Canadian Artists React to TikTok vs. Universal

Arkells, the Beaches, Shawn Desman, Rêve and more respond to the removal of UMG's catalogue from the platform

Photo: Arkells by Nathan Nash (left), the Beaches by Becca Hamel

BY Megan LaPierrePublished Feb 5, 2024

While everything might feel Grammys-centric today, the biggest news story of the last week is still Universal Music Group (UMG) removing its mammoth catalogue from TikTok after the two companies were unable to come to an agreement in their licensing dispute. UMG — the world's largest record label — called the short-form video platform's views on artist compensation "woefully outdated."

Not only does this mean that you possibly can't use your fave's song clip as the audio for your take on a viral dance or a 'fit check, but musicians have to contend with the fact that, in an economy when promoting their music on TikTok is a huge part of the game, their tracks can't aspire to potentially get that coveted clock app boost.

Arkells frontman Max Kerman quickly sprung into action upon hearing the news, and has taken it upon himself to re-create some fan-favourite moments of the band's songs (e.g., importantly, the "That's me!" from "Knocking at the Door") while walking around his neighbourhood. This almost immediately snowballed into Kerman offering to re-do Universal's catalogue in its entirety. It really is the world the folks at the JUNOs want.

Meanwhile, the Beaches — who have become something of TikTok darlings with "Blame Brett" — enjoyed a moment of karmic retribution. As they told Exclaim! last year, the quartet were dropped from their major label deal with Universal earlier in the pandemic. Their latest album, 2023's Blame My Ex, is their first independent release.

It has been a joy to watch Shawn Desman's comeback season. And, if you hadn't noticed, he's been putting a lot of time and effort into his short-form video content, doing things like charmingly dancing like a guy (himself) in a 2000s music video. He expressed his frustration with the situation, while also acknowledging that he already had an existent fanbase, and his heart goes out to new artists with major deals trying to promote their work.

In addition to having a laugh replacing some of the removed audio from her most emotional TikToks with "The 7th Element" by Vitas, dance-pop maven Rêve likened the situation to being locked inside a shower.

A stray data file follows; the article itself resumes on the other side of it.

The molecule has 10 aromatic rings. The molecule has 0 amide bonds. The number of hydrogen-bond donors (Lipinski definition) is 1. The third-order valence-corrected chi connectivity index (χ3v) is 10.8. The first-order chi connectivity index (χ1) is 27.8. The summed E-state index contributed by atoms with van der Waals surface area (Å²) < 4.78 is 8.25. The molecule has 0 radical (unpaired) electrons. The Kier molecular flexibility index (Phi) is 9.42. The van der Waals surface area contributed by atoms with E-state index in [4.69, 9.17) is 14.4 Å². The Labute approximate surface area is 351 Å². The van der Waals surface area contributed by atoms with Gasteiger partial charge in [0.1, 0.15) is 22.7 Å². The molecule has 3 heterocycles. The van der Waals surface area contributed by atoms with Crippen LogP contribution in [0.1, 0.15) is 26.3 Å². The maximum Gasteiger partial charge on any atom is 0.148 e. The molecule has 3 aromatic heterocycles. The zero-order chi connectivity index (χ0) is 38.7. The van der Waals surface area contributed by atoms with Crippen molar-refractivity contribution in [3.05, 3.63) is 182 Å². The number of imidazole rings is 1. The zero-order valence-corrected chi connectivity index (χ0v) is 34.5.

Country singer-songwriter Jess Moskaluke explained part of the situation that is key for people to realize: it's not just the big-name musicians or the up-and-comers with 360 deals listed on Universal's artist roster affected by the catalogue removal. Like many, Moskaluke is an indirect signing, represented by MDM Recordings, which is a branch of UMG. She expressed the disheartening feeling of having her songs — which are her stories, her voice, her life — muted on her own channel on the platform, but offered suggestions for other ways fans can support artists.

bbno$ is in a similar boat, signed to Republic Records — a subsidiary of Universal. He responded to finding out that his song "edamame" had been removed from TikTok by sarcastically thanking Universal. The Vancouver rapper proceeded to "remix" the song in a way that may be familiar to some listeners...

Artist-on-the-rise Lauren Spencer Smith released her debut album Mirror under Republic Records and Island Records (again, owned by UMG) last year. She made light of the situation, joking that she was blocking anyone who reminded her that her music was now muted on TikTok.

These are just a handful of the Canadian artists contending with their songs being removed from TikTok, with the likes of the Weeknd, Drake, Justin Bieber, PUP, Alessia Cara, Jessie Reyez, Feist, Rush, Broken Social Scene, Leith Ross, Shania Twain, Rezz, TALK and Nav also being affected.

Of course, it wasn't too long ago that TikTok wasn't even a thing musicians had to consider, but now it's become an industry standard. The social media platform is undeniably a career-maker — look no further than Tate McRae's meteoric rise with "greedy" last year, or even Mitski finally getting on the Billboard charts with the viral popularity of "My Love Mine All Mine." 

UMG is thus far the only label and publisher the short-form video app hasn't been able to make a licensing deal with. There will inevitably be more to follow, as well as reverberations to be expected across other social platforms like Instagram.

See some artists' reactions to the situation below. 

@revemtl Love u babe but its cold outside #umg #musictok ♬ Im famous - 24kUmbi

thank god UMG has my back!!!

♬ original sound - bbno$

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